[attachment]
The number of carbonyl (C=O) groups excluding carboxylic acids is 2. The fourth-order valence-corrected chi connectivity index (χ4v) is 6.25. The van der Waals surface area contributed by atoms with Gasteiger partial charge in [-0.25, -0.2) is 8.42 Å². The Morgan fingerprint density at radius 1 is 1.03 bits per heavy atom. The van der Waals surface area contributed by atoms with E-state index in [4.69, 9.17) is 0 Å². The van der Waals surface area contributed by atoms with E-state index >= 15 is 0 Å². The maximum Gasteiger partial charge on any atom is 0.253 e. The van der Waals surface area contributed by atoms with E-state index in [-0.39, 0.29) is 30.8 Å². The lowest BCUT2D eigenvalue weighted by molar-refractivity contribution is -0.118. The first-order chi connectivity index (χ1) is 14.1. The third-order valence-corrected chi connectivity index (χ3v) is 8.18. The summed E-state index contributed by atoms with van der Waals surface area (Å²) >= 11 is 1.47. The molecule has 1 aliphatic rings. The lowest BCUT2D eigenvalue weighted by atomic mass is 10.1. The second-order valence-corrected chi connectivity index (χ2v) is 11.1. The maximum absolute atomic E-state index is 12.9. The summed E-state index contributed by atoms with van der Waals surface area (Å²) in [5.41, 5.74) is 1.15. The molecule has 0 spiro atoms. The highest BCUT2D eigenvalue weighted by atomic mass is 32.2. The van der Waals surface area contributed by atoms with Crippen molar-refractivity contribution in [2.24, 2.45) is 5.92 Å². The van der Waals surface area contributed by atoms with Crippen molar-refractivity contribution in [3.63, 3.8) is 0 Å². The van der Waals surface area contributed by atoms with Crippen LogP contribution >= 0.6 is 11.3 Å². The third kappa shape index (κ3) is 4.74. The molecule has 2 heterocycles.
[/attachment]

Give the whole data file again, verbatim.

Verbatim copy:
The number of carbonyl (C=O) groups excluding carboxylic acids is 2. The fourth-order valence-corrected chi connectivity index (χ4v) is 6.25. The van der Waals surface area contributed by atoms with Gasteiger partial charge in [-0.25, -0.2) is 8.42 Å². The Morgan fingerprint density at radius 1 is 1.03 bits per heavy atom. The van der Waals surface area contributed by atoms with E-state index in [4.69, 9.17) is 0 Å². The van der Waals surface area contributed by atoms with E-state index >= 15 is 0 Å². The maximum Gasteiger partial charge on any atom is 0.253 e. The van der Waals surface area contributed by atoms with E-state index in [-0.39, 0.29) is 30.8 Å². The lowest BCUT2D eigenvalue weighted by molar-refractivity contribution is -0.118. The first-order chi connectivity index (χ1) is 14.1. The third-order valence-corrected chi connectivity index (χ3v) is 8.18. The summed E-state index contributed by atoms with van der Waals surface area (Å²) >= 11 is 1.47. The molecule has 1 aliphatic rings. The lowest BCUT2D eigenvalue weighted by atomic mass is 10.1. The second-order valence-corrected chi connectivity index (χ2v) is 11.1. The maximum absolute atomic E-state index is 12.9. The summed E-state index contributed by atoms with van der Waals surface area (Å²) in [5.41, 5.74) is 1.15. The molecule has 0 spiro atoms. The highest BCUT2D eigenvalue weighted by atomic mass is 32.2. The van der Waals surface area contributed by atoms with Crippen molar-refractivity contribution in [2.24, 2.45) is 5.92 Å². The van der Waals surface area contributed by atoms with Crippen molar-refractivity contribution in [3.63, 3.8) is 0 Å². The van der Waals surface area contributed by atoms with Crippen LogP contribution >= 0.6 is 11.3 Å². The third kappa shape index (κ3) is 4.74. The molecule has 2 heterocycles.